M. ARCH I
Adaptive Reuse, Architecture, Corporate Architecture, Integration, Mixed Use
Architectural Technology | Demography, Population, and Ecology | Growth and Development | Other Architecture | Urban, Community and Regional Planning | Work, Economy and Organizations
A large portion of office space has been left vacant, and thus provides no beneficial program to its remaining occupants or the local urbanity it is surrounded by. When considering what can be done with this vacant space, the primary motivation should be to integrate a program which does the opposite: a program which positively disrupts its existing context to hybridize and improve the current outdated programmatic arrangement. To insert a residential program into an existing office tower both disrupts and enhances the rigorous flows of our working and our domestic lives. The predefined universal concept of the ‘working-day’ is no longer applicable to the way we work and live: the boundaries of our time and priorities no longer fall strictly within a daily 9-5 schedule. As the relationship between time spent working and living is blurred, so too should its environment.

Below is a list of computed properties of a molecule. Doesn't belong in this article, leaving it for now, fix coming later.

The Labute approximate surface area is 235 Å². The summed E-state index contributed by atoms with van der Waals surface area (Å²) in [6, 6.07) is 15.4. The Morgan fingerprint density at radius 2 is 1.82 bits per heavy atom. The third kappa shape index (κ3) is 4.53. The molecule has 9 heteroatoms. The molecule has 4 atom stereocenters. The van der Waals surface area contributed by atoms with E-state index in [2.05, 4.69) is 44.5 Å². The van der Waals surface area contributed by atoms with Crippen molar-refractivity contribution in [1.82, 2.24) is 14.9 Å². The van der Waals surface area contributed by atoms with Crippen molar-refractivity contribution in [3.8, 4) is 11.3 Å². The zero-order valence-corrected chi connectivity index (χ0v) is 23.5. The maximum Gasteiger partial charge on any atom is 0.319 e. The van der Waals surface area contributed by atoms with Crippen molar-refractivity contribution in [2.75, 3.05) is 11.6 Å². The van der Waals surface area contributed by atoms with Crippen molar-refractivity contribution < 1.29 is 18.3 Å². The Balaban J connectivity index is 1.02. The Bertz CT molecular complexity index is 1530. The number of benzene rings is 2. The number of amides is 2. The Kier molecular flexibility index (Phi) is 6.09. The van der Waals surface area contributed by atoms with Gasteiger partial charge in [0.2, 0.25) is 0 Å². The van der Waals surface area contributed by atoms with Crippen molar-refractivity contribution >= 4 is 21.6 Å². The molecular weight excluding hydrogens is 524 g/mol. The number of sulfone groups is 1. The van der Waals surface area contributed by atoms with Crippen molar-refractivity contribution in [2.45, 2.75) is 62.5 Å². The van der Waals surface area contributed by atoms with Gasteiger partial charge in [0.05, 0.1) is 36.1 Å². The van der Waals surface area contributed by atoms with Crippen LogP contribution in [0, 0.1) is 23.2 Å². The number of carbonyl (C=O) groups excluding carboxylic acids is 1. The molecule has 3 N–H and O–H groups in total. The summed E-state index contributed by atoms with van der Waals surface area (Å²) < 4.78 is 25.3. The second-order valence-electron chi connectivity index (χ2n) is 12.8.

Winawer, Greg, "Socializing Vacancy: An Architectural Thesis" (2021). Architecture Senior Theses. 489.
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